The experience of giving birth can differ

Giving birth is an experience with multiple dimensions. You often have a picture in your mind of how it will be, but it’s good to be aware that the experience can be complex and not always be what you have imagined.

It’s easy to feel insecure about what will happen. However, what women describe as important when giving birth is the feeling of control, the experience of pain, the feeling of being part of something bigger and the relationship with those around them, whether that be their partner, family, friends, work or their midwife/obstetrician.

If the experience was positive

Sometimes, the thoughts and expectations you have correlate to what happens and what makes you feel safe. The birth may have become exactly how you wished it to be, and you had a positive experience with your pregnancy. The birth may also have become the opposite of what you expected, and maybe your biggest fears became a reality. That doesn’t mean, however, that the experience can’t be positive.

To feel safe during pregnancy and birth, whether something you planned or feared, can result in a positive experience. Simply because you still felt safe despite what happened. This can contribute to stronger self-esteem. Women have often said that “Even though the worst things in my thoughts became a reality, I still felt that I was in good hands.” It’s a feeling of “Despite it happening, I still did it” - That is something that can strengthen your confidence in the long term.

If the experience was negative

If the feeling of security, however, did not occur and the experience was not positive, a traumatic or negative experience from giving birth can increase your risk of post-traumatic stress disorder or postpartum depression. It can also result in feelings like “I didn’t make it” or other negative thoughts about your own effort. We want to remind you here that there is no such thing as a mother “that didn’t make it” or gave birth to her child in a “bad or wrong way.” There are, however, circumstances and conditions making it not turn out the way you had hoped for.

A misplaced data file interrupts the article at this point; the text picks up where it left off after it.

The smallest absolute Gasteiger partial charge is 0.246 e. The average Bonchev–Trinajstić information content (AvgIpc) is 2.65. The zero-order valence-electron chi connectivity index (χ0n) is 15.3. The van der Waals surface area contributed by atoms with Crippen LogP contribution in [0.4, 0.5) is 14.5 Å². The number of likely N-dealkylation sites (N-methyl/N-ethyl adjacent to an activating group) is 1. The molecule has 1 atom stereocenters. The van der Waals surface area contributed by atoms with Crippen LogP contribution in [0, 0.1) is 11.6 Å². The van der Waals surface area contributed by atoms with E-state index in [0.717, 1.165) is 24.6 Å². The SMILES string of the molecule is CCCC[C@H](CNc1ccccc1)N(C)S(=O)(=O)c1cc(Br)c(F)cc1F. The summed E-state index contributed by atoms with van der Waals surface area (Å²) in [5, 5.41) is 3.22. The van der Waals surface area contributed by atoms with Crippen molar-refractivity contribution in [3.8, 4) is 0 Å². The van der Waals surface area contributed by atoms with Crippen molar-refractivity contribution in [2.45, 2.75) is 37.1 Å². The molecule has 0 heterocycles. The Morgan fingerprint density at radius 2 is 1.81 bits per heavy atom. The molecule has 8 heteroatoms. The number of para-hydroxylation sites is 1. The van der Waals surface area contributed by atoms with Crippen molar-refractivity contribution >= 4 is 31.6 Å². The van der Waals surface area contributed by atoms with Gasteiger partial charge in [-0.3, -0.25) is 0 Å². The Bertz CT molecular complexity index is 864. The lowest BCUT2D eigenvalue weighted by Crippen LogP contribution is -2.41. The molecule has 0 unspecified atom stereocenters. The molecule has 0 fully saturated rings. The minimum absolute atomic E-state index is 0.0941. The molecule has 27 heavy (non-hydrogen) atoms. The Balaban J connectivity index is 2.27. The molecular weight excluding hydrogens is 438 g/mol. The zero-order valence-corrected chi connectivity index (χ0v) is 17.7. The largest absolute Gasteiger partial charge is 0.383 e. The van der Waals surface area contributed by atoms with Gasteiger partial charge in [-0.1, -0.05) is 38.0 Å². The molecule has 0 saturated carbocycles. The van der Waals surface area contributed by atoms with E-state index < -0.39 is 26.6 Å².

Don’t hesitate to ask for help

Studies have shown that women felt that their negative or traumatic experiences of giving birth were not addressed appropriately or adequately by their healthcare providers. It’s therefore important that you don’t hesitate to talk about your feelings and your experience. There is help available. A negative or traumatic experience can lead to problems with breastfeeding, PTSD and depression. This can lead to worry or fear of birth for any future pregnancies. However, it’s worth remembering that an experience can change over time once you have had the time to reflect on your experience.

If you are fighting negative thoughts from your birth experience, it can be a good idea to contact your healthcare provider or therapist. This can help you to move on and maybe view your pregnancy in a different light. This meeting can allow for your healthcare provider to also reflect on the experience with shared learning, as often trauma is a result of poor communication. If you suffer from PTSD or depression, you will need extra support, and this can come via your midwife or a mental health provider.


  • Myles, M.F., Marshall, J.E. & Raynor, M.D. (red.) (2014). Myles textbook for midwives. (16th edition). Edinburgh: Elsevier.
  • Nilsson, C. (2012). Förlossningsrädsla - Med fokus på kvinnors upplevelser av att föda barn. (Doktorsavhandling/ Dissertation, Linnaeus University/ Linnéuniversitetet. Written in Swedish.